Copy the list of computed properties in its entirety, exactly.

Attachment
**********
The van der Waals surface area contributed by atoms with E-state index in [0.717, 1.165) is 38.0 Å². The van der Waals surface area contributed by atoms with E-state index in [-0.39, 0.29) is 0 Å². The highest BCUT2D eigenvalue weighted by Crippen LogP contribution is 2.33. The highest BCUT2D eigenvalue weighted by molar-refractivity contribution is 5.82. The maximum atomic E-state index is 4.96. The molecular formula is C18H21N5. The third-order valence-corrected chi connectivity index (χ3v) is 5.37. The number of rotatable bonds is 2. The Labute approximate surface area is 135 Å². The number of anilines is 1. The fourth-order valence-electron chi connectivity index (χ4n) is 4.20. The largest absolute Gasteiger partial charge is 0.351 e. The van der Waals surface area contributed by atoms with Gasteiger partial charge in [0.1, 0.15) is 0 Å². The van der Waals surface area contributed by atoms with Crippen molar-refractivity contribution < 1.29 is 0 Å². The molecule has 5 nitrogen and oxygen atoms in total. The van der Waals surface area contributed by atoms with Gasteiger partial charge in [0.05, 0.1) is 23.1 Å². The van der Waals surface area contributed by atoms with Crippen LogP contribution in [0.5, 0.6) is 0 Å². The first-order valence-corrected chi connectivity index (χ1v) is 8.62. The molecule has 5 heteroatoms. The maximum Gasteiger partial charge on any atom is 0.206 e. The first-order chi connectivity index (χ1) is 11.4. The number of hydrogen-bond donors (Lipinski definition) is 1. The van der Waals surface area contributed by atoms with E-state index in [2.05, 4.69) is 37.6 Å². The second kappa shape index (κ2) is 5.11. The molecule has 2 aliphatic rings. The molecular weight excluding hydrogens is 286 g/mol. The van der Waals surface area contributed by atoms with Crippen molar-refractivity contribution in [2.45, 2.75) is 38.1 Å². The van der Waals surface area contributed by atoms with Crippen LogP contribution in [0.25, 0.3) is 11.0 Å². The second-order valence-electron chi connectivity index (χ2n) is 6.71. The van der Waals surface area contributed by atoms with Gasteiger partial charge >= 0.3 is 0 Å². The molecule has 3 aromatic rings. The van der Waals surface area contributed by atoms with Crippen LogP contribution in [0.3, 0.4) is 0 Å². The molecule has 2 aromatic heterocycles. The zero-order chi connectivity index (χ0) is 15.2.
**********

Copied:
The van der Waals surface area contributed by atoms with E-state index in [0.717, 1.165) is 38.0 Å². The van der Waals surface area contributed by atoms with E-state index in [-0.39, 0.29) is 0 Å². The highest BCUT2D eigenvalue weighted by Crippen LogP contribution is 2.33. The highest BCUT2D eigenvalue weighted by molar-refractivity contribution is 5.82. The maximum atomic E-state index is 4.96. The molecular formula is C18H21N5. The third-order valence-corrected chi connectivity index (χ3v) is 5.37. The number of rotatable bonds is 2. The Labute approximate surface area is 135 Å². The number of anilines is 1. The fourth-order valence-electron chi connectivity index (χ4n) is 4.20. The largest absolute Gasteiger partial charge is 0.351 e. The van der Waals surface area contributed by atoms with Gasteiger partial charge in [0.1, 0.15) is 0 Å². The van der Waals surface area contributed by atoms with Crippen molar-refractivity contribution < 1.29 is 0 Å². The molecule has 5 nitrogen and oxygen atoms in total. The van der Waals surface area contributed by atoms with Gasteiger partial charge in [0.05, 0.1) is 23.1 Å². The van der Waals surface area contributed by atoms with Crippen LogP contribution in [0.5, 0.6) is 0 Å². The first-order valence-corrected chi connectivity index (χ1v) is 8.62. The molecule has 5 heteroatoms. The maximum Gasteiger partial charge on any atom is 0.206 e. The first-order chi connectivity index (χ1) is 11.4. The number of hydrogen-bond donors (Lipinski definition) is 1. The van der Waals surface area contributed by atoms with E-state index in [2.05, 4.69) is 37.6 Å². The second kappa shape index (κ2) is 5.11. The molecule has 2 aliphatic rings. The molecular weight excluding hydrogens is 286 g/mol. The van der Waals surface area contributed by atoms with Crippen molar-refractivity contribution in [2.45, 2.75) is 38.1 Å². The van der Waals surface area contributed by atoms with Crippen LogP contribution in [0.25, 0.3) is 11.0 Å². The second-order valence-electron chi connectivity index (χ2n) is 6.71. The van der Waals surface area contributed by atoms with Gasteiger partial charge >= 0.3 is 0 Å². The molecule has 3 aromatic rings. The van der Waals surface area contributed by atoms with Crippen LogP contribution in [0.3, 0.4) is 0 Å². The molecule has 2 aromatic heterocycles. The zero-order chi connectivity index (χ0) is 15.2.